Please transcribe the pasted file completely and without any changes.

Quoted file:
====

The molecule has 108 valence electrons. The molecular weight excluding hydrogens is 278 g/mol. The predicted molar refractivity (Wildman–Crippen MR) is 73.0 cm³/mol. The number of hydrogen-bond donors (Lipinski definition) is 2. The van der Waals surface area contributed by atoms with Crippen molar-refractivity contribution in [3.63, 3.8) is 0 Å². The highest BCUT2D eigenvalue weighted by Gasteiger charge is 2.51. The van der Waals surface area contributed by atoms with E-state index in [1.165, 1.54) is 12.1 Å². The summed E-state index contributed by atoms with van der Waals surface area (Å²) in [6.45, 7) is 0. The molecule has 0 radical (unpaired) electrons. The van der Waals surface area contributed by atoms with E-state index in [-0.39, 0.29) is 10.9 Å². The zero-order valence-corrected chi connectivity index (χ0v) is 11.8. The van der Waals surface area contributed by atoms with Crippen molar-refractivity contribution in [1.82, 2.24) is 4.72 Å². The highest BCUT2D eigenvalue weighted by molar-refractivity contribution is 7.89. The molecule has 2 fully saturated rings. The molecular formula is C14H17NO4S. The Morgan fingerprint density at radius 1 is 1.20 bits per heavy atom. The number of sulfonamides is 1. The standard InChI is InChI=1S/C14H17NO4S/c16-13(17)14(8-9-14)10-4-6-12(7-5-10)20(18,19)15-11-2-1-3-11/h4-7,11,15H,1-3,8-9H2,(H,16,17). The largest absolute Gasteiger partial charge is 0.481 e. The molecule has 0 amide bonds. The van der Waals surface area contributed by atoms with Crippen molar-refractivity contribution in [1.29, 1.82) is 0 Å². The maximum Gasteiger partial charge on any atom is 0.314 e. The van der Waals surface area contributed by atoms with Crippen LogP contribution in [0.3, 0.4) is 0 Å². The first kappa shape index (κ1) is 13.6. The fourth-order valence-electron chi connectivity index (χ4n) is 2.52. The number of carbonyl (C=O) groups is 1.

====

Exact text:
The molecule has 108 valence electrons. The molecular weight excluding hydrogens is 278 g/mol. The predicted molar refractivity (Wildman–Crippen MR) is 73.0 cm³/mol. The number of hydrogen-bond donors (Lipinski definition) is 2. The van der Waals surface area contributed by atoms with Crippen molar-refractivity contribution in [3.63, 3.8) is 0 Å². The highest BCUT2D eigenvalue weighted by Gasteiger charge is 2.51. The van der Waals surface area contributed by atoms with E-state index in [1.165, 1.54) is 12.1 Å². The summed E-state index contributed by atoms with van der Waals surface area (Å²) in [6.45, 7) is 0. The molecule has 0 radical (unpaired) electrons. The van der Waals surface area contributed by atoms with E-state index in [-0.39, 0.29) is 10.9 Å². The zero-order valence-corrected chi connectivity index (χ0v) is 11.8. The van der Waals surface area contributed by atoms with Crippen molar-refractivity contribution in [1.82, 2.24) is 4.72 Å². The highest BCUT2D eigenvalue weighted by molar-refractivity contribution is 7.89. The molecule has 2 fully saturated rings. The molecular formula is C14H17NO4S. The Morgan fingerprint density at radius 1 is 1.20 bits per heavy atom. The number of sulfonamides is 1. The standard InChI is InChI=1S/C14H17NO4S/c16-13(17)14(8-9-14)10-4-6-12(7-5-10)20(18,19)15-11-2-1-3-11/h4-7,11,15H,1-3,8-9H2,(H,16,17). The largest absolute Gasteiger partial charge is 0.481 e. The molecule has 0 amide bonds. The van der Waals surface area contributed by atoms with Crippen molar-refractivity contribution in [1.29, 1.82) is 0 Å². The maximum Gasteiger partial charge on any atom is 0.314 e. The van der Waals surface area contributed by atoms with Crippen LogP contribution in [0.3, 0.4) is 0 Å². The first kappa shape index (κ1) is 13.6. The fourth-order valence-electron chi connectivity index (χ4n) is 2.52. The number of carbonyl (C=O) groups is 1.